Document - Côte d'Ivoire: 16 Days of Activism against Gender Violence Letter Writing Action
PUBLIC DOCUMENT AI Index: AFR 31/011/2011
C ô te d ’Ivoire ( 16 Days of Activism against Gender Violence Letter Writing Action )
Brief summary of the Issue:
“I was with my daughter at home in our bedroom when the militia and soldiers entered… They told us they were looking for arms… When they left, they took my daughter Sita… I tried to protect her but they pushed me to the ground. She came back a few hours later… She told me…they all took it in turns to rape her.”
Mother of a girl who was raped in Abidjan on 18 December 2010.
Since the beginning of the conflict in Côte d’Ivoire in September 2002 following a failed coup attempt, hundreds and possibly thousands, of women and girls have been victims of human rights violations including widespread and at times systematic rape, as well as other forms of sexual violence, committed by combatant forces or by civilians with close ties to these forces. Women have again been targeted after the resumption of the post electoral violence in December 2010 where both parties loyal to the outgoing President Laurent Gbagbo and the internationally recognized President Alassane Ouattara attacked women and girls, raping and beating them.
The scale of rape and sexual violence in Côte d’Ivoire during the armed conflict has been underestimated. Many women have been gang raped or have been abducted and forced into sexual slavery by fighters. Rape has often been used to humiliate the community to which women and girls belong and was often accompanied by the beating or further torture (including additional torture of a sexual nature) of the victim. Rape has been committed in public and in front of family members, including children. Some women have been raped next to the corpses of family members.
Throughout this ten year crisis, women have been the forgotten victims of this conflict. The extent of the attacks launched against women and girls amount to crimes against humanity as they were directed against a civilian population as part of a widespread or systematic attack, and as part of a state or organizational policy. The Prosecutor of the International Criminal Court also characterizes these abuses as crimes against humanity.
Although rape is a crime in Côte d’Ivoire, the Ivorian Penal Code does not define “rape,” which could make it difficult for survivors to obtain effective remedies, including equal and effective access to justice. This absence of definition has prevented many women and their advocates to lodge complaints before the judiciary and seek reparation.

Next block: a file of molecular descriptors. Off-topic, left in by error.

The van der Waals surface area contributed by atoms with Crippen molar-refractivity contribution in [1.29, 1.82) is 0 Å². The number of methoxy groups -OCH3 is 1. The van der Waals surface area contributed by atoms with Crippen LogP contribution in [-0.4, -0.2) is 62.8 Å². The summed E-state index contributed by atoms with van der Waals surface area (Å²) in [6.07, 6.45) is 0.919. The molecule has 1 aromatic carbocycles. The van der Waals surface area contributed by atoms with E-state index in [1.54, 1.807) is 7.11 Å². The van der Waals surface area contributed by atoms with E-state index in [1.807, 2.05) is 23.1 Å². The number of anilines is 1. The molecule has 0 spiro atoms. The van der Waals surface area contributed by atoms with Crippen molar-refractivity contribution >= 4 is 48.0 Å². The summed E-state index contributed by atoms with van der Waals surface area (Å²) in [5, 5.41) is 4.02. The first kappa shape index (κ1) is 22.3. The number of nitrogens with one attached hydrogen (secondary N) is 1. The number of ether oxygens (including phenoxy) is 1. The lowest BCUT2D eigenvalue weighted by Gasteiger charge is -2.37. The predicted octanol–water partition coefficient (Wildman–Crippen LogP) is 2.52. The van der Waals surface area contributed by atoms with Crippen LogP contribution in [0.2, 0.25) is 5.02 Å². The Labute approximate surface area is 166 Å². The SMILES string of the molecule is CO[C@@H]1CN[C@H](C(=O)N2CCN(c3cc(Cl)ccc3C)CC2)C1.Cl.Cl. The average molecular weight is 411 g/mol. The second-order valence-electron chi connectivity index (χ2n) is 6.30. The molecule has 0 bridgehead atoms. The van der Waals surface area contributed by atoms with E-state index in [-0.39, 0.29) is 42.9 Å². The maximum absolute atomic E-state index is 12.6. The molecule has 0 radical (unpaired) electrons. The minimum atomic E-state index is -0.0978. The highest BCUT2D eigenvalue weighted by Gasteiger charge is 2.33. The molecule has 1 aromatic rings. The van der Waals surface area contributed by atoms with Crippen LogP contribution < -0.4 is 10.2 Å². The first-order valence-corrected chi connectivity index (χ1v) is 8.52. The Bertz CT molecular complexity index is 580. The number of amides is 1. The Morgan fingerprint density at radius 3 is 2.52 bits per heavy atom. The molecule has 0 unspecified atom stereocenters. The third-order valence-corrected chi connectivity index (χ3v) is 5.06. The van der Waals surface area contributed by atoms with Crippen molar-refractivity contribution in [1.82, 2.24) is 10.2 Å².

Amnesty International believes it’s essential for this obstacle to be lifted and is calling on the authorities of Côte d’Ivoire to amend the Penal Code to define rape and other crimes of sexual violence in a way that is consistent with existing international law as a first step to allow rape survivors to have access to effective remedies and reparations.
Call for Action:
Amnesty International is asking members to write to Ivorian authorities appealing to them to amend without delay the Penal Code in order to define rape in accordance with international law.
The new authorities, elected in November 2010, propose a draft law to amend the Penal Code to define rape within the next six months in order for the rape survivors to have access to judicial remedies including reparations.
Write letters to the President and the Minister of Justice asking them to amend the Penal Code to define rape (See Appendix 4)
M. Ahoussou KOUADIO
Minister of Justice
Fax: +225 20 21 85 10 (Tel: +225 20 21 17 27)
Salutation: Dear Minister
Dear President/ Dear Minister
In the last decade, and most notably since the beginning of the armed conflict in September 2002, hundreds if not thousands of women in Cote D’Ivoire have been raped or subjected to crimes of sexual violence. Some women have suffered gang rapes or have been abducted as sex slaves. Acts of rape have often been accompanied by other acts of torture or ill treatment. Such acts of sexual violence have been committed in public and in front of family members, including young children. Some women have even been raped next to corpses of their families. These acts have been committed with total or nearly total impunity by all parties to the conflict and have occurred as recently as May 2011.
Many of the women continue to suffer injuries or illnesses caused by rape – some of which are life- threatening. Very few have access to judicial remedies, including access to reparations.
The absence of a definition of rape in the Penal Code has prevented many women and their advocates from lodging complaints before the judiciary and seeking reparations. It is time for the new Ivorian government to amend the Penal Code and include a definition of rape as a first step in ensuring access to justice and reparations for rape survivors who continue to be the forgotten victims of this conflict.
By adopting a legal definition for rape and other crimes of sexual violence in a way that is consistent with existing international law, your government will allow victims to access justice and will help end impunity for the perpetrators of these acts.